While on the campaign trial, many moderates were extremely fearful of what form a Trump presidency’s foreign policy would assume, as he directed hostile remarks toward China and numerable other foreign powers, as well as making dismissive comments about NATO, the alliance that has acted as the central pillar of US foreign and military policy since the end of World War II.
While since his electoral victory, Trump has re-assured that he is committed to the maintenance of the NATO alliance, he has recently proven himself to be an erratic and unpredictable commander in chief in his recent response to North Korea’s continuing missile testing.
In an astonishing week that began on August 8th, in which Trump threatened North Korea with “Fire and Fury”, which saw North Korea responding with the threat of a nuclear strike on US forces on the Pacific island of Guam, the recent North Korea-US standoff has revealed that the nuclear tinderbox is as ripe as ever for re-ignition.
But perhaps even more significantly, as China publicly committed to defending North Korea if a land based US invasion is mounted, this crisis has revealed that China, in front running to become the world’s next superpower, is willing to use its military might against the United States in defence of its interests and allies. This is a potentially prophetic development in the global balance of world power.
While North Korea was unquestionably initial aggressor in this crisis in the continuation of its provocative nuclear program and missile testing, it’s backward economy and political isolation make it a mere renegade in the context of global power; the US, China and Russia are undoubtedly going to be the major players on the world military stage in the foreseeable future.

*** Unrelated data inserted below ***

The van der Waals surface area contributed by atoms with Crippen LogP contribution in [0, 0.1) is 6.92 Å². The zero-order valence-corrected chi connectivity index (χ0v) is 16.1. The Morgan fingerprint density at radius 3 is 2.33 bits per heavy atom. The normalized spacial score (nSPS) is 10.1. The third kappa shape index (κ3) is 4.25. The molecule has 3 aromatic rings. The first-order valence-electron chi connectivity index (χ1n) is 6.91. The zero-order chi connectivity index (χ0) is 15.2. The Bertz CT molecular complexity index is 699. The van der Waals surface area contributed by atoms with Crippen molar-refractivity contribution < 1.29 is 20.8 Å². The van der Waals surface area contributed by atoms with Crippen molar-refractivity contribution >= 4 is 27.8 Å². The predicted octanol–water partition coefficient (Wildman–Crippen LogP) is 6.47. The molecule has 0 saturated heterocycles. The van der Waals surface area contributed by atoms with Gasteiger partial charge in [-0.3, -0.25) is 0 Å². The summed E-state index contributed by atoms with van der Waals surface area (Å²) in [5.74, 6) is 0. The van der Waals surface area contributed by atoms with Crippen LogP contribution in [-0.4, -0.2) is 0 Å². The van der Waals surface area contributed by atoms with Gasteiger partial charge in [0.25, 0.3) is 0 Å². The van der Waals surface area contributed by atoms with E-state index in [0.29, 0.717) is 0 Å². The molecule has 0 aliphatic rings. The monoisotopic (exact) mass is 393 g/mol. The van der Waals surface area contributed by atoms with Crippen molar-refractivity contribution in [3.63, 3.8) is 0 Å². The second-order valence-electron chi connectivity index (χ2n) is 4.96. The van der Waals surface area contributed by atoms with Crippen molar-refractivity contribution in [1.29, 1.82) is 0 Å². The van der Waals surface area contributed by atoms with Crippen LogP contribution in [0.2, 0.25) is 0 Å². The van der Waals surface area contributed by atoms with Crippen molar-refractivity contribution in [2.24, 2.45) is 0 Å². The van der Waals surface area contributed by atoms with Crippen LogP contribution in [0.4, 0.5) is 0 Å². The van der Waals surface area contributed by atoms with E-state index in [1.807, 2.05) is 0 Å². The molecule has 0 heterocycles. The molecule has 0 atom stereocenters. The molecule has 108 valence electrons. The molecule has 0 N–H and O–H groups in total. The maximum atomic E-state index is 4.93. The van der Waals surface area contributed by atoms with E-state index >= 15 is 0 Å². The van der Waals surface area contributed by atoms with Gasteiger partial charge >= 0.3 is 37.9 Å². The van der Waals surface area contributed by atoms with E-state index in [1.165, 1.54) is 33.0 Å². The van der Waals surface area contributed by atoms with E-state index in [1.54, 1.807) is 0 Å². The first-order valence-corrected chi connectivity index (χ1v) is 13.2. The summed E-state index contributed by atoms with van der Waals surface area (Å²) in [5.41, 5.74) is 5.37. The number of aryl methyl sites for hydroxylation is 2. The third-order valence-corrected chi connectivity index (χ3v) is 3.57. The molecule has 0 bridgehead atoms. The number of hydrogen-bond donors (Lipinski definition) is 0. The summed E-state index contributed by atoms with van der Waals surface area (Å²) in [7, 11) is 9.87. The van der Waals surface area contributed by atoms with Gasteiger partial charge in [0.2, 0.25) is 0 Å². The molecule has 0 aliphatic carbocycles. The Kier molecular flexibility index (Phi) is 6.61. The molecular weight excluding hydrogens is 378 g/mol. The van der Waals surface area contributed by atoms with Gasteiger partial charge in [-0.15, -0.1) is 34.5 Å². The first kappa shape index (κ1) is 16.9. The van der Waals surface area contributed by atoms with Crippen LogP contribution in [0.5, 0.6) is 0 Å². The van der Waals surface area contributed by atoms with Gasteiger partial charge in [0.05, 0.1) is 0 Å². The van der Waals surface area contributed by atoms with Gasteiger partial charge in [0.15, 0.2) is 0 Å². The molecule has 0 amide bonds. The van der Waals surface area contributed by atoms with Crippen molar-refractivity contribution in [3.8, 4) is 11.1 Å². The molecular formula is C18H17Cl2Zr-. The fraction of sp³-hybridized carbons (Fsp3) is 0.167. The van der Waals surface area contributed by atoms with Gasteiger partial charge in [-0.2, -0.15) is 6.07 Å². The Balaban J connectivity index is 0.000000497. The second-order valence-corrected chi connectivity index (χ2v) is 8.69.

With American politics becoming increasingly erratic and unpredictable in the wake of the new Trump era, alongside a Russia and China that continue to fall into the dark depths of despotic leaderships with potentially expansionist military objectives of their own, this is undeniably a trio of unpredictable ‘rogue states’ that represent a real threat to global stability. Is this a struggle in which Britain wants to or needs to participate?
Facing the Identity Crisis: Is Britain Still a Global Military Power?
As far as Britain’s future is concerned, we must ask ourselves fundamental questions about what kind of military power Britain is going to be in the 21st century; where do we stand in this new balance of world power that is emerging?
Perhaps the most fundamental factor in deciding Britain’s future identity as world military power, is the issue of whether or not it remains one of the world’s only nations to possess nuclear weapons.
Contrary to the way this topic usually debated, the continuation of our possession of our ‘nuclear deterrent’ is not merely a question of its strategic relevance or moral justification; we must justify what is it specifically about Britain, that warrants it being one of less than ten nations on earth that has the right to wield the weapon of the ultimate destructive power.